Well, we made the deadline to be ready for Bud Taplin, but barely.
Tuesday morning we went to buy some paint and to check our mail back at the marina in Vero Beach. Then we returned to Tarwathie and painted the engine compartment an appropriate battleship gray. It is cleaner than ever. One more major job to do to be ready for Bud. That is to remove the old propeller shaft.
A man named Jeff passed by and stopped to look at our old engine sitting on the ground. He asked to buy the exhaust water loop header, saying that it would fit his Perkins 4-108. I told him that I wouldn't sell the parts because I was trying to sell the old engine for $300. I had a previous quote from Trans Atlantic Diesels up in Virginia. They said that they would pay $300 to $500 including freight depending on how complete the engine was. I called Fort Pierce Diesel and asked if they wanted to buy it for $300. The man there said that they would get back with an answer by Thursday.
Last Saturday when Ed and Steve were here we disassembled the Max Prop. It all worked fine except the last piece. There is a hub that presses on to the end of the shaft and mates with the key in the keyway. We tried and tried and we couldn't get it off.
So when the painting was done I hopped in the car and drove to the nearest NAPA auto parts store to buy a gear puller. They had two sizes, a two ton and a five ton size. Since two tons sounded like a lot and since space between the end of the shaft and the rudder was very limited, I bought the smaller one. That was a mistake. Libby and I fiddled with an hour with the gear puller with no success. Finally I overstressed it to the point that a bolt hole on the puller pulled itself out of shape. The gear puller was broken.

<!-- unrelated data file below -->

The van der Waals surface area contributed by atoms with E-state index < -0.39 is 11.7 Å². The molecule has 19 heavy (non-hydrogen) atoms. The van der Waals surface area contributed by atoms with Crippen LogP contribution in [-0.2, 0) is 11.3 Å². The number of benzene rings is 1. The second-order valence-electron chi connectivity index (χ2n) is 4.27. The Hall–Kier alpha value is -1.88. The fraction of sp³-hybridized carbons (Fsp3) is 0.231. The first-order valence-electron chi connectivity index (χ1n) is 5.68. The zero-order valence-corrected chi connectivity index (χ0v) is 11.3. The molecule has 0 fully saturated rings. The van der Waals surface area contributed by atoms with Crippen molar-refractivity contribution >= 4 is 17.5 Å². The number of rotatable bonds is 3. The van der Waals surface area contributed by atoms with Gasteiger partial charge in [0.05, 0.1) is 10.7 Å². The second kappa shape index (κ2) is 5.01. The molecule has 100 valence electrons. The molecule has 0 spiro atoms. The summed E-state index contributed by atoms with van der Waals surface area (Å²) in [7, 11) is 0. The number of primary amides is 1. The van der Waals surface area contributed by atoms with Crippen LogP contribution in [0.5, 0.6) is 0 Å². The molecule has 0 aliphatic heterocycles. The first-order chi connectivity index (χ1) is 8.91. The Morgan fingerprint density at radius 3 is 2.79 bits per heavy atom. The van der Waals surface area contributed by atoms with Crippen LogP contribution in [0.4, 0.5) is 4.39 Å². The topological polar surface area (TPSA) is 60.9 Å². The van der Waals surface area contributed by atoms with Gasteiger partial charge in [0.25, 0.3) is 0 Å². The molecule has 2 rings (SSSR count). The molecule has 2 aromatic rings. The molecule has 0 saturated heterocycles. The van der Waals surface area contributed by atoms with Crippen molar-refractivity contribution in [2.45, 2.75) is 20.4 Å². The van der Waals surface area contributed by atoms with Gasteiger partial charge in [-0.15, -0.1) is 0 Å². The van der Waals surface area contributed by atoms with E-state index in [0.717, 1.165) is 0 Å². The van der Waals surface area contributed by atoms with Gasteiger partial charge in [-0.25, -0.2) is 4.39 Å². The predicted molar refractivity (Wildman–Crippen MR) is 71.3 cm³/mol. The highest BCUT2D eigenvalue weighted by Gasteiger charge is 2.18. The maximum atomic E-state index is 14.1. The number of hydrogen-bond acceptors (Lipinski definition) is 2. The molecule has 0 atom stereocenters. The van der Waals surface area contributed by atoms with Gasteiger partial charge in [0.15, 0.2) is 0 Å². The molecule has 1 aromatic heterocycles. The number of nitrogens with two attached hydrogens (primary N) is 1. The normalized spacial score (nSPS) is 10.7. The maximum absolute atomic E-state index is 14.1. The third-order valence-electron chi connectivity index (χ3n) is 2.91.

At the end of the day, Jeff called about the motor. I told him that I wouldn't have an answer by Thursday.
This morning we started fresh. I returned to NAPA and bought the five ton puller. Once again, Libby and I tried and tried but we couldn't budge the hub. Every time we applied maximum pulling force one of the gripping arms would hop off. I even tried to heat the hub with my propane torch, but it didn't help. Finally, we gave up and I asked the boatyard for help. They said OK but since everyone was busy it would take some time.
I worked on other chores. I put in new control cables for the throttle and gear shifter. I put in a new copper foil grounding plane between the antenna tuner and the master grounding plate on the outside of the hull. The route for this copper foil let through the engine compartment so now is the time to do the work.
After lunch Jeff came by. He didn't want to wait so he had $300 cash to buy the engine. I was happy with the deal and was surprised at how easy is was to sell it.
Finally around 16:00, just before the end of the day, a boatyard guy came by to help with the propeller hub. I showed him what we tried and the difficulty we had. He brought over an acetylene torch. We put tension on the hub with the 5 ton gear puller and then he applied the torch flame. It worked. In less than 4 seconds the hub heated enough to break free. Now the old shaft is off and everything is ready for the new engine and Bud Taplin's arrival tomorrow morning. Like I said, we made the deadline, but barely.
The picture shows what our propeller looked like after hauling it out followings two months in Marathon. The hull was covered in slime but no barnacles. Both zincs that I replaced 10 weeks ago were nearly used up. Beware of warm salty waters when it comes to zincs. They get used up faster than you can imagine.
Repowering day 8